Our Photography Courses Blog
Wide angle lenses are not just for wide landscape views. There are lots of situations where a wide-angle lens can give a more interesting perspective. Stanley the Lakeland terrier came to the photography course at Henley, and as usual with small dogs made a good subject for a wide-angle lens. this picture was taken with a Tamron 10 to 24 mm wide-angle at about 12 mm, giving 16 mm of actual focal length on the crop sensor camera.
If we had taken this picture with a standard 18 to 55 mm kit lens, that you would have been 27 mm at its widest, and would have included considerably less sky, dog owner and background and would have been a much more boring picture.
We hear all the time, particularly from older people who are used to film cameras, that their wide angle shots of disappointing compared to what they remember from using film. This is because the crop sensor camera gives you a bit of extra zoom – in this case 50% more on a Nikon D3200. The end result is that kit lens pictures are often not very wide and don’t show the wide view that we expect from a wide angle lens. We are big fans of the Tamron 10-24 mm – there are versions for both Nikon and Canon cameras for about £300 new. The Canon and Nikon equivalent lenses are about £600, and not worth the extra money. If you like landscapes, or quirky detail shots, this might be the lens for you! If you go here you can see this fantastic lens on Amazon. We also hear good things about the Sigma version.
Phil had a varied day teaching one to one photography at Ashton Court on Friday. Sometimes, personal photography tuition is a much more efficient way of learning, particularly for non-beginners.
Pedro had a lot of questions about white balance and using RAW files, with all the extra workflow and storage issues that come with it. As always, we recommend using Picasa for basic work and Adobe Lightroom when you want more control. For many beginners, Picasa (which is a free google download) is all they ever need, and it does not need to be connected on-line to Google in order to work.
White balance can be adjusted at will in post production with RAW files, but for your personal morale you need to use a reasonably accurate white balance on the camera, or your strangely-coloured pictures will sap your creative energy!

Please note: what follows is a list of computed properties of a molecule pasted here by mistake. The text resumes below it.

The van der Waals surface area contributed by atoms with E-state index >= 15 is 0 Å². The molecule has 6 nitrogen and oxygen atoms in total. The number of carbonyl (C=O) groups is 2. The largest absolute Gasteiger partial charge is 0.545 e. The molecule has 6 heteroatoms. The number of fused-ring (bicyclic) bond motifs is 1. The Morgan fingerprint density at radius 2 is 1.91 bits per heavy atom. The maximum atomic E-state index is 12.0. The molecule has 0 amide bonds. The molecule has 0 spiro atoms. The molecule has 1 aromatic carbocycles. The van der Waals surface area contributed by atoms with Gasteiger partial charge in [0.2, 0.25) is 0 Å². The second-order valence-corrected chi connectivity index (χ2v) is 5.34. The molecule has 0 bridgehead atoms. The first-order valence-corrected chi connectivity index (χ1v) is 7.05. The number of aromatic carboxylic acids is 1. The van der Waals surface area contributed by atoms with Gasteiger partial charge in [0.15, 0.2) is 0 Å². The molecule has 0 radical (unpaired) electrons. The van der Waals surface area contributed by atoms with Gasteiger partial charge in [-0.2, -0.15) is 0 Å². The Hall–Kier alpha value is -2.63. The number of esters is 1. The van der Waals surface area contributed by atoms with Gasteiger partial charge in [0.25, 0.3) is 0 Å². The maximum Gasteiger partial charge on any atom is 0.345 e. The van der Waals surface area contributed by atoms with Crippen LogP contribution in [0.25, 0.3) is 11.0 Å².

Ian is a highly experienced fashion/boudoir/glamour photographer, but rarely shoots outdoors, and wants to understand the lighting outside, where you don’t always have the control of a studio set up. (ISO too low? Just turn the lights up!) His website is http://www.ian-james-photography.co.uk/
He has some amazing looking work (much of it captured with our old favourite lens – the 50mm f1.8 (here acting as a 75mm f1.8). Glamour is not really our thing – but it’s good to see it done well!
We have a soft spot for Charlecote as photography venue. The fact that it’s so close to the M40 and and Birmingham, while being in the countryside and convenient for Stratford-upon-Avon doesn’t hurt!
These pictures are from Rachel’s DSLR course a few weeks ago – once again showing that you don’t need to take boring pictures even if you know that they have been taken lots of times before.
This river regularly floods and completely submerges the Capability Brown waterfall. There are a couple of waterfalls which make for great long and short exposure pictures.
We try to run all our different courses at Charlecote, as well as running some courses for the National Trust. It also benefits from a really nice cafe and extremely friendly staff. Have a look at the upcoming courses here.